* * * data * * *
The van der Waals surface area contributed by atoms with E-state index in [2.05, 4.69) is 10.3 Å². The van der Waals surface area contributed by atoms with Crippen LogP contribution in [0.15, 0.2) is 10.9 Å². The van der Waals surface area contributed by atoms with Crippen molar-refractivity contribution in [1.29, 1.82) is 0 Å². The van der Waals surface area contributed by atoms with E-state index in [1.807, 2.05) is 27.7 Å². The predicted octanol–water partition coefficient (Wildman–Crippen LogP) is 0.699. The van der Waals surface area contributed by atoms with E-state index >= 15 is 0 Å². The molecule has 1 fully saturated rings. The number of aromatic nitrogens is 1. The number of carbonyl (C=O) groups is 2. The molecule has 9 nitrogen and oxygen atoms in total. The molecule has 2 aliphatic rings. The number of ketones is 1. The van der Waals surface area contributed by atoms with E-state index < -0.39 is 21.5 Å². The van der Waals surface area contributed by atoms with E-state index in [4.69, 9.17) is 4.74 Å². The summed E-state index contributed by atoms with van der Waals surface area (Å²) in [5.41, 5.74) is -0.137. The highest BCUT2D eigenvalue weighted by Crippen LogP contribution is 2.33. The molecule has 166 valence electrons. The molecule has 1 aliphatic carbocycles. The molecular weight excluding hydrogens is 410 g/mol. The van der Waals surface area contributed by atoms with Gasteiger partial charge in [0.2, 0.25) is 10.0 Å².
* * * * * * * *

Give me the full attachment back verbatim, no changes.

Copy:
The van der Waals surface area contributed by atoms with E-state index in [2.05, 4.69) is 10.3 Å². The van der Waals surface area contributed by atoms with Crippen LogP contribution in [0.15, 0.2) is 10.9 Å². The van der Waals surface area contributed by atoms with Crippen molar-refractivity contribution in [1.29, 1.82) is 0 Å². The van der Waals surface area contributed by atoms with E-state index in [1.807, 2.05) is 27.7 Å². The predicted octanol–water partition coefficient (Wildman–Crippen LogP) is 0.699. The van der Waals surface area contributed by atoms with E-state index >= 15 is 0 Å². The molecule has 1 fully saturated rings. The number of aromatic nitrogens is 1. The number of carbonyl (C=O) groups is 2. The molecule has 9 nitrogen and oxygen atoms in total. The molecule has 2 aliphatic rings. The number of ketones is 1. The van der Waals surface area contributed by atoms with E-state index < -0.39 is 21.5 Å². The van der Waals surface area contributed by atoms with E-state index in [4.69, 9.17) is 4.74 Å². The summed E-state index contributed by atoms with van der Waals surface area (Å²) in [5.41, 5.74) is -0.137. The highest BCUT2D eigenvalue weighted by Crippen LogP contribution is 2.33. The molecule has 166 valence electrons. The molecule has 1 aliphatic carbocycles. The molecular weight excluding hydrogens is 410 g/mol. The van der Waals surface area contributed by atoms with Gasteiger partial charge in [0.2, 0.25) is 10.0 Å².